The proposed move is part of the government’s plan to formalise the gold industry. The finance ministry has already proposed setting up a gold board which will act as the regulator and make gold an asset class.
Gold lying idle with Indian households is estimated at 25,000 tonnes and could be worth 45 per cent of GDP.
Sources in the knowledge of the development said a group of Union ministers will meet soon to discuss the proposal. To make this happen, hallmarking of jewellery has to be mandatory, beside activating a vibrant spot exchange, finalising good gold delivery standards and norms on sourcing of unrefined gold-dore from overseas mines.
The gold monetisation scheme (GMS) announced in November 2015 has seen poor response. However, under the framework being deliberated, gold deposited under the GMS can also be treated as a demat holding and a transferable electronic receipt shall be issued to the depositor.
The implementation of the plant, however, may take some time as the term of the present government is ending next month.
How demat gold account will work
For example, you have a 500 gm gold bar; you can get the quality revalidated and then deposit it your demat account with a repository participant. This gold will be with a custodian.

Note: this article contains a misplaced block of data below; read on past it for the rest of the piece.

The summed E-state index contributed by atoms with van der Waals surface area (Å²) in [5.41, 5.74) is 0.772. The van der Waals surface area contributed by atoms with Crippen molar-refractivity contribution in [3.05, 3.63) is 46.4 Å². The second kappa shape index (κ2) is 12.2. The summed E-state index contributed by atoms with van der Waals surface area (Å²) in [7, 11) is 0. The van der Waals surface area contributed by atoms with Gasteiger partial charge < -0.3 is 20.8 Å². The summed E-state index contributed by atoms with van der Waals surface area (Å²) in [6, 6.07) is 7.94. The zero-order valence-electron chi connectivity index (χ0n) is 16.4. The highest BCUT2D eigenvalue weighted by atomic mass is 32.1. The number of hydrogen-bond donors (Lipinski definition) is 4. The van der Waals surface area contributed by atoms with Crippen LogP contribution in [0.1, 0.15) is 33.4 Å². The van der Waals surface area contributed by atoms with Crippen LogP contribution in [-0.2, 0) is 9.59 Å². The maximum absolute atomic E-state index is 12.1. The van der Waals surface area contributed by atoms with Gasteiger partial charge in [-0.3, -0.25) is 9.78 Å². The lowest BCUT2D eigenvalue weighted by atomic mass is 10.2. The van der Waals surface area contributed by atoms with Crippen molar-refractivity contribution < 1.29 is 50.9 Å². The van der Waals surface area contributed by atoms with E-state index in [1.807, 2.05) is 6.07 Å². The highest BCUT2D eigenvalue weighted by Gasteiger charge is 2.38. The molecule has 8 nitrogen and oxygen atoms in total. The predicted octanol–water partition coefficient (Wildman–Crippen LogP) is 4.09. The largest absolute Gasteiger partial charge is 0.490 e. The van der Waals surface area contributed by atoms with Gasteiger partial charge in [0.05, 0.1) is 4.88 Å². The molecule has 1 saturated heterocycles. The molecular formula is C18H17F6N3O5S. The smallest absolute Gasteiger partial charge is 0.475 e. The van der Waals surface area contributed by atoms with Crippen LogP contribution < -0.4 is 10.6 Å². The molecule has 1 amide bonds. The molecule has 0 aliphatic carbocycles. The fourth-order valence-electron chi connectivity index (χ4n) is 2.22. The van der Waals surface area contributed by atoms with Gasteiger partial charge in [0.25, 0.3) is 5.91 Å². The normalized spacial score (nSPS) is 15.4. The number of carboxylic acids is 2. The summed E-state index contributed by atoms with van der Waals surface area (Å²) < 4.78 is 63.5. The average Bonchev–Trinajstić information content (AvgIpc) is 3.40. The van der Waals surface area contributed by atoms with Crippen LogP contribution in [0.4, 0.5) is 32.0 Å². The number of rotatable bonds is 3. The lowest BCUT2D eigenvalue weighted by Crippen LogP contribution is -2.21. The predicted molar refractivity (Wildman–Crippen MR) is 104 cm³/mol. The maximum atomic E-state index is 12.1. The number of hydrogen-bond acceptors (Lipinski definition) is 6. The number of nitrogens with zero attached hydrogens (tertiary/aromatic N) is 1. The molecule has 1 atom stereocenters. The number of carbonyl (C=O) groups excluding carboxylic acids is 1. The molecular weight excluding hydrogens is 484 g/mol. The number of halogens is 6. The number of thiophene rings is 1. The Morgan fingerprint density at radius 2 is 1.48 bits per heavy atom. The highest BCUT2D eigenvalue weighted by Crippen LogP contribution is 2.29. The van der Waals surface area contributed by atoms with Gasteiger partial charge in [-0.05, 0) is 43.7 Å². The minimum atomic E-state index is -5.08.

The repository, like a depository in financial assets, will keep the record. You can either electronically transfer your entire holding or part of it to a jeweller for buying ornaments or sell it in the market (when the spot exchange becomes operation). You can also use your gold holding as collateral.
Industry observers suggest the move could be something similar to demat of equity shares. Launched in 1997, it took 22 years for the regulator to ensure that share is physically transferred.
Issues with demat gold holding
Gold is an asset bought by even the poor and they can’t manage demat account
Whole infrastructure needs to be established
Gold bars refined in India will need serial numbers
Jewellery needs to be hallmarked and requires unique IDs